6 Steps to Use When Sharing an EHR

By Jean Eaton  |  July 24, 2014

Tweet this Kareo storyWhat happens when a physician (or other healthcare provider) leaves a group practice?
Will the remaining physicians assume the ongoing management of the records? If the exiting physician intends to practice elsewhere and requests access to his or her patients' records, how will this be accommodated? In what media? Hard copy, electronic, image files, text? At what cost? Who will assume the cost? The departing physician, the patient, or the remaining physicians?

The development and use of a shared Electronic Health Record (EHR) is complex.
The primary purpose of the EHR is to document the care provided to the patient. The maintenance of these records, particularly when more than one user (or custodian) has access to them, is even more challenging and requires proactive communication between the EHR users. Each user must ensure the following:

  • The information is maintained in a confidential and secure manner
  • The data is easily retrievable for continued care
  • The use must meet the physician's fiduciary and statutory obligations

When a physician documents information in the EHR, he or she becomes the custodian of that specific data. If more than one physician was involved in the care of the patient, this may mean that there are multiple custodians for each record.Tweet this Kareo story

To help manage the use of the EHR and patient records in a group practice, use these six steps: Meaningful Use Stage 2 is your friend.
The standards for the 2014 Edition certified EHRs have improved your ability to share and transfer records. Patient data should be easily exported in CCDA format for use in any other 2014 Edition certified EHR. Depending on your vendor you may need assistance in exporting and/or importing the data, but to be 2014 Edition certified the vendor must provide this capability.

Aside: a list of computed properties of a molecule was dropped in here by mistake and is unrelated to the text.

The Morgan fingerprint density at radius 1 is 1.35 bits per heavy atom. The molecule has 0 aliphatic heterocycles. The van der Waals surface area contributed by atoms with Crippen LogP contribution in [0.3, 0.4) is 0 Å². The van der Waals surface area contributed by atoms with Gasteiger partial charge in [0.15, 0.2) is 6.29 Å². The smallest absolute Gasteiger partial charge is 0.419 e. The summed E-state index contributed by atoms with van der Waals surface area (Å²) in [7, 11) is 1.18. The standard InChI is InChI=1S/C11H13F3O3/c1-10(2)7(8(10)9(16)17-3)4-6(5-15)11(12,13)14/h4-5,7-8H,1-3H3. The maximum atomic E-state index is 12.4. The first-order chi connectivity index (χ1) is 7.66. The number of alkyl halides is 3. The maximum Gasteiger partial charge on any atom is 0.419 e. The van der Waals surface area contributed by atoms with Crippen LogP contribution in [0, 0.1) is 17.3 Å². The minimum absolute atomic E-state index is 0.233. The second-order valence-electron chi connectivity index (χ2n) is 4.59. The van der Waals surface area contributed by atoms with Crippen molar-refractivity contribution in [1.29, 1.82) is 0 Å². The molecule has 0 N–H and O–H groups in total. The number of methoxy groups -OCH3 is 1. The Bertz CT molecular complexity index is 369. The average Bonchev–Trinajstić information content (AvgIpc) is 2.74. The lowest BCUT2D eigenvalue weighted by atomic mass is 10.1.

Conclusion
It's never too late to start! If you missed any of these steps in your group practice, do them now!

  1. Have a clear understanding of how patient records in a shared EHR database are controlled.
  2. Have a Business Associate Agreement with the EMR software vendor. Typically, there is one named individual on the contract from which the software vendor can receive instructions on how to manage the records. in the database.
  3. As a group healthcare practice, have a clear understanding and written agreement that sets out how patient records will be collected, used, and disclosed during the group practice and whenever the membership of the group practice changes. This provides direction to the named individual on the contract with the EHR vendor. (see step #2)
  4. Take a pro-active privacy role and inform patients how their information will be protected during the routine practice operations and when healthcare providers are added--or leave--the practice.
  5. Decide how you are going to decide about the on-going operational changes to how the software will be used in your practice.
  6. Identify in the EHR software who is the primary (or default) healthcare provider for each patient. Talk with your software vendor how best to record this. This will help to identify which patient records ‘belong’ to the healthcare provider when they leave the practice.

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